Then somebody had the completely brilliant idea of putting the maybug into the form master’s desk. A desk which stood at the head of the classroom on a small dais. The desk from which Nick would retrieve the register before conducting the morning roll call.

As we watched and waited, hardly breathing with anticipation, Nick strode into the room, walked to the form master’s desk and opened it. Immediately, seeing daylight and sensing freedom from the depredations of Form IIp, the insect fluttered out of the desk in the curiously ungainly way of maybugs and spiralled haphazardly towards the ceiling. Nick, completely unruffled and seeming not to have seen the maybug at all, opened the register. The atmosphere, amongst us pupils, was tense with suppressed laughter.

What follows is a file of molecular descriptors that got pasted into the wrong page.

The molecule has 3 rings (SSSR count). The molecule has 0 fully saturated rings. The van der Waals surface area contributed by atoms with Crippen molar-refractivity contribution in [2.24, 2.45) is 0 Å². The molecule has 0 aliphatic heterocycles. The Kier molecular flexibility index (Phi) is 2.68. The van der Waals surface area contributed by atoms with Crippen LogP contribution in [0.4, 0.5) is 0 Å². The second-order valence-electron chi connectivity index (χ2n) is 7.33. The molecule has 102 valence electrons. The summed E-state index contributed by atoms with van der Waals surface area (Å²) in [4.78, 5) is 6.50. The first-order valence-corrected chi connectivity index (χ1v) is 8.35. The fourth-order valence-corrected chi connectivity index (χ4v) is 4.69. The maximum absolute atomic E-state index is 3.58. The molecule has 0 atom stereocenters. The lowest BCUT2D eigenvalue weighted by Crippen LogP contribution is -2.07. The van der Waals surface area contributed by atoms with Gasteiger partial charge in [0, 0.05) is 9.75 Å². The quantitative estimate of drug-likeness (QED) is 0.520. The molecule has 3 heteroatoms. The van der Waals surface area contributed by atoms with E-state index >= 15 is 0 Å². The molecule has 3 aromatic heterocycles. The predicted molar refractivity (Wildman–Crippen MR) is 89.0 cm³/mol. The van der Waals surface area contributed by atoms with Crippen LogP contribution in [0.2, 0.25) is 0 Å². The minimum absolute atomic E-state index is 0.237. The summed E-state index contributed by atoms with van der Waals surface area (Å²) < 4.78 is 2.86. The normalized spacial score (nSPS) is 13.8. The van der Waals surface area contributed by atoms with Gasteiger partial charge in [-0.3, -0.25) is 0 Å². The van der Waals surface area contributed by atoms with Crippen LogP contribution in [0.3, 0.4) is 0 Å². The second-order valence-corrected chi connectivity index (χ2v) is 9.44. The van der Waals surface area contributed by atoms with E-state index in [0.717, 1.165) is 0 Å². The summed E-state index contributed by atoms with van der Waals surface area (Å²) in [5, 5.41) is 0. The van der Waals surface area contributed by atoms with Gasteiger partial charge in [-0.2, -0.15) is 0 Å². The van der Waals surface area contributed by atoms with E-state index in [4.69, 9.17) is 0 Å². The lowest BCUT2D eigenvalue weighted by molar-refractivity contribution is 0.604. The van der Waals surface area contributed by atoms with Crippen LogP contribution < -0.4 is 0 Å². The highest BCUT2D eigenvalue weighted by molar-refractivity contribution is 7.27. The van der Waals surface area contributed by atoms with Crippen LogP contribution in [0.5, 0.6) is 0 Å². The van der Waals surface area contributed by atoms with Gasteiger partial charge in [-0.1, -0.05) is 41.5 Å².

Nick calmly called out the first name in the register: ‘Allcock?’  Hardly able to speak, Allcock hissed quietly: ‘Here sir.’

Then, seeming to notice the hesitant sibilance in Allcock’s reply, Nick looked up in apparent suspicion. His eye roved around the class, peering hard at each of us. I have to say that we were all trying to look normal and composed in a tight-lipped sort of way, but juddering on the limit of holding in our mirth.

Suddenly, in a commanding tone, Nick said: ‘Watkins’. This was strange. Watkins wasn’t the next name in the register. We all waited agog. Something was going to happen.

‘Yes sir…’ replied Watkins, in a puzzled voice.

‘Detention Watkins…’, barked Nick.